June 13, 2024


What was it that first drew you to the field of natural language processing?

Before college, I was equally interested in languages and science. At the time, I thought this was an unsolvable dichotomy, and that I had to make a hard choice between them. I decided to pursue computer science in college, and was starting to make peace with the thought that language would not be a significant part of my career going forward. However, a light bulb went on when I was looking for a topic for my college dissertation and found a project proposal for analyzing sentiment in Tweets.

It sounds cliché now, because sentiment analysis has been beaten to death since. But at the time, this topic brought together multiple elements with growing potential: deep learning, social media as an untapped data source, and natural language processing. In grad school, I studied machine translation (specifically, we were investigating whether recurrent neural networks should be bidirectional); I remember being fascinated with the idea of projecting language down into a vectorial semantic space, and all its philosophical implications, like the meaning of meaning. It felt like I had found my place at the intersection of computer science, language, and philosophy that I had initially given up on.

How has your approach to NLP evolved over time?

During my career, the most significant event so far has been the rise of transfer learning — reusing a large general-purpose language model like BERT or GPT-3 to solve almost any language task. My focus has shifted away from task-specific techniques (e.g. Should we use a bidirectional RNN for machine translation?) to broader transfer learning research: How can we improve the foundational models and thus benefit all NLP tasks at once?

More specifically, in the last few years, I studied ways of enhancing Transformers, the building block for transfer learning: how to make them more computationally effective, how to increase their multilingual ability, and how to prevent them from “hallucinating” (i.e., producing plausible-sounding falsehoods).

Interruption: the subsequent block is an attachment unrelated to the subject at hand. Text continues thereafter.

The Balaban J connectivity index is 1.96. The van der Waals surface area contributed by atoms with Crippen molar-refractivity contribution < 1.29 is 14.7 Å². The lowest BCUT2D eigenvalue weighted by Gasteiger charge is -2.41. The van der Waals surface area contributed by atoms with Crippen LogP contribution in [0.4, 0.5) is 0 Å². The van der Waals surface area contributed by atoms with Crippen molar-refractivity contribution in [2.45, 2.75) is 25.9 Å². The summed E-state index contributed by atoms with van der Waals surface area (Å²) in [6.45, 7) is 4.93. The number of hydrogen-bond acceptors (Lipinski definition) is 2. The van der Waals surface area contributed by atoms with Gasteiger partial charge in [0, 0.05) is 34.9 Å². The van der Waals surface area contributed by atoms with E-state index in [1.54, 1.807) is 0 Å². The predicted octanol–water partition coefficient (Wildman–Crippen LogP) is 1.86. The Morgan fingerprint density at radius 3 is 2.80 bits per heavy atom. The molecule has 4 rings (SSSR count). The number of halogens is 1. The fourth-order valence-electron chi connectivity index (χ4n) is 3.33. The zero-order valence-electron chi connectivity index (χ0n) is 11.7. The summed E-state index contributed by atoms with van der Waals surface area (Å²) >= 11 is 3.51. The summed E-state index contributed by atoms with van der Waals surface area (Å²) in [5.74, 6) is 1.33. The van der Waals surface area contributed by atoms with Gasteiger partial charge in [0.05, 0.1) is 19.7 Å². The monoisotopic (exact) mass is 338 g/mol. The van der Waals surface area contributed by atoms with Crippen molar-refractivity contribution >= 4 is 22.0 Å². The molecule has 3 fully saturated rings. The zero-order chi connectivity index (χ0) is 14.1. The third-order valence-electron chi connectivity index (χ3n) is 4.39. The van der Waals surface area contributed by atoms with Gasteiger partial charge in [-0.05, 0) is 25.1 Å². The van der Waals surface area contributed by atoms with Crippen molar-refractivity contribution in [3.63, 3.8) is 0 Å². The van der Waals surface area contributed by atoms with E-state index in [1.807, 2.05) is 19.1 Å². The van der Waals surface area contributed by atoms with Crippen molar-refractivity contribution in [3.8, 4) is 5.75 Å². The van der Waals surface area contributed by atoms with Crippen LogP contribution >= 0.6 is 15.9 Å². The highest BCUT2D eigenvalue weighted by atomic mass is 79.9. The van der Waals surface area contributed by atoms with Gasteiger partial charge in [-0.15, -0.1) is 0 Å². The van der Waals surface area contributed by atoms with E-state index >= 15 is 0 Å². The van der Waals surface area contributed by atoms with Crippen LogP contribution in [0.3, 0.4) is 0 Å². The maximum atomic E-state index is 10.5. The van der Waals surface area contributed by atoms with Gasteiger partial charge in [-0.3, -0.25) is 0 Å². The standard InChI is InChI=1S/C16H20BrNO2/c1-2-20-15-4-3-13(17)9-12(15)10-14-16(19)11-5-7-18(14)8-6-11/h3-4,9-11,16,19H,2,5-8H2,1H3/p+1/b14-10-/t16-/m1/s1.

Based on your own career path, do you have any advice to share with early-career ML practitioners about the kinds of projects they should focus on?

I think machine learning is moving too fast to be strategic about the specific subfields or projects that you pursue. The most sustainable strategy is to follow your own curiosity and dig deep into whatever sparks your interest, be it out of style (like word2vec embeddings) or the shiniest new toy (e.g. text-to-image models).

Creativity starts when you truly internalize a concept or technology, are able to question it, improve it, or use it in a new context. For me, the highest ROI is diving straight into the code — which is the ground truth, immune from the faults of ML literature (embellishments, hyperbole, and forced comparisons with the human mind).

I remember having a hard time understanding the Transformers paper, until I looked at the code and realized that, behind the pretentious terminology (e.g. “multi-headed self-attention”) are just some matrix multiplications, which is what all models really boil down to. I went from being overwhelmed by a seemingly impenetrable piece of research to being asked to film a tutorial on Transformers for TensorFlow’s official YouTube channel.

What inspired you to publish on these topics for a broader audience—and how do you choose your topics?

When participating in reading groups at Google, I found a lot of satisfaction in presenting math-heavy research papers in the simplest terms possible, by stripping off the academic obfuscation and getting to the core message. I often received very encouraging feedback from my peers, and realized that, if this sort of reframing can benefit experts in the field, then it would have an even bigger impact on a broader and less specialized audience.

Regarding topic selection, I always write about topics that are closely relevant to my current work, since writing forces me to gain more clarity for my own projects.

Looking ahead, what changes do you hope to see in your field over the next year or two?

I strongly believe that the future of machine learning is multimodal. Transfer learning has centralized natural language processing and computer vision. It is now inconceivable to operate in any of these two fields without starting from a general-purpose pre-trained model.

Additionally, the scale of unimodal models (text-only, image-only) is nearing the ceiling of data available on the internet. It is only natural that the next great unification brings together multiple modalities: text, image, continuous sensor data, etc. The first signs are here: CLIP already fuses text and image into a single common semantic space and powers applications like DALL·E 2, with tremendous real-world impact. This trend will most likely continue, enabling well-rounded agents that can navigate the world around us in all its complexity.

The Most Sustainable Strategy Is to Follow Your Own Curiosity Republished from Source https://towardsdatascience.com/the-most-sustainable-strategy-is-to-follow-your-own-curiosity-8a852649bff3?source=rss—-7f60cf5620c9—4 via https://towardsdatascience.com/feed


Source link